Since the chancellor postponed the Spending Review and confirmed a further one-year settlement, the Association of Directors of Children’s Services (ADCS) has been calling on the Treasury to seize this opportunity to reboot how we view, support and invest in children and young people’s lives and their futures. Put simply, investing at the earliest possible stage prevents future costs as well as misery and harm; it is the right thing to do.
This forthcoming autumn Budget will take place against a very different backdrop to any other; every aspect of our lives and all public services have been profoundly affected by the pandemic, not to mention the increasingly uncertain economic outlook. If more attention and, crucially, sufficient resources are not focused on ensuring the conditions are in place so that children, young people and their families can thrive – not just survive in the wake of the pandemic – then the financial and human costs will be felt for many years to come.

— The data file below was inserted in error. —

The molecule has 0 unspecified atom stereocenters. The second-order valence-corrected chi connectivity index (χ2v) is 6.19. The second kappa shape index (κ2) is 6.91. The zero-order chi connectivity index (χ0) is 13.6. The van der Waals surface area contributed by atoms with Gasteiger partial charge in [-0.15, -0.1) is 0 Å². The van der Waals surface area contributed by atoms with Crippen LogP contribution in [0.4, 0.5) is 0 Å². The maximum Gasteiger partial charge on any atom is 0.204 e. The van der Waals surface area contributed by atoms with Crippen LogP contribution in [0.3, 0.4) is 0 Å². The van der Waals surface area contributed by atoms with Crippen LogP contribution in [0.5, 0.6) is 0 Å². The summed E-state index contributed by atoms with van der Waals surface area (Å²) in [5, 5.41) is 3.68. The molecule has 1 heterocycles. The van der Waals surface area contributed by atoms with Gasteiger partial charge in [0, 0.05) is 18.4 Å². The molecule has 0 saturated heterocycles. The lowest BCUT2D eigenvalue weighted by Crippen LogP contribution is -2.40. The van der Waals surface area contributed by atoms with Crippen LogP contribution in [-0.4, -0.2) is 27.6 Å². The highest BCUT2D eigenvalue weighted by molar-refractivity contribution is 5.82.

Since 2010 funding for local authorities has halved, and in children’s services our spending on early support services such as children’s centres and family support workers, has suffered as a result. Now we are now facing huge losses in income and growing cost pressures due to COVID-19. The emergency grants from Government have helped but what we desperately need is certainty and financial stability to help our communities through the pandemic.
As an association, we recently made our first submission to the Spending Review calling for, among other things, an unprecedented level of investment in children’s services to sustain provision and respond to the impact of the pandemic on vulnerable children, young people and their families. ADCS estimates at least £12.3bn will be needed over what would have been the Spending Review period (2021/22-2024/25). We recognise this is a substantial sum, but the time has come to invest more than just the bare minimum in our children. It will save the public purse money in the long run.
Going forward, it is vital that funding mirrors the level of need in our communities and that the Government commits to a systematic approach to prevention in recognition that spending now is better than spending when crisis hits later.
We need an equitable and long-term financial settlement, one that enables investment in early help services because if we miss the window of opportunity, our children will pay the price.
Jenny Coles is president of the Association of Directors of Children’s Services 2020/21 and director of children’s services at Hertfordshire CC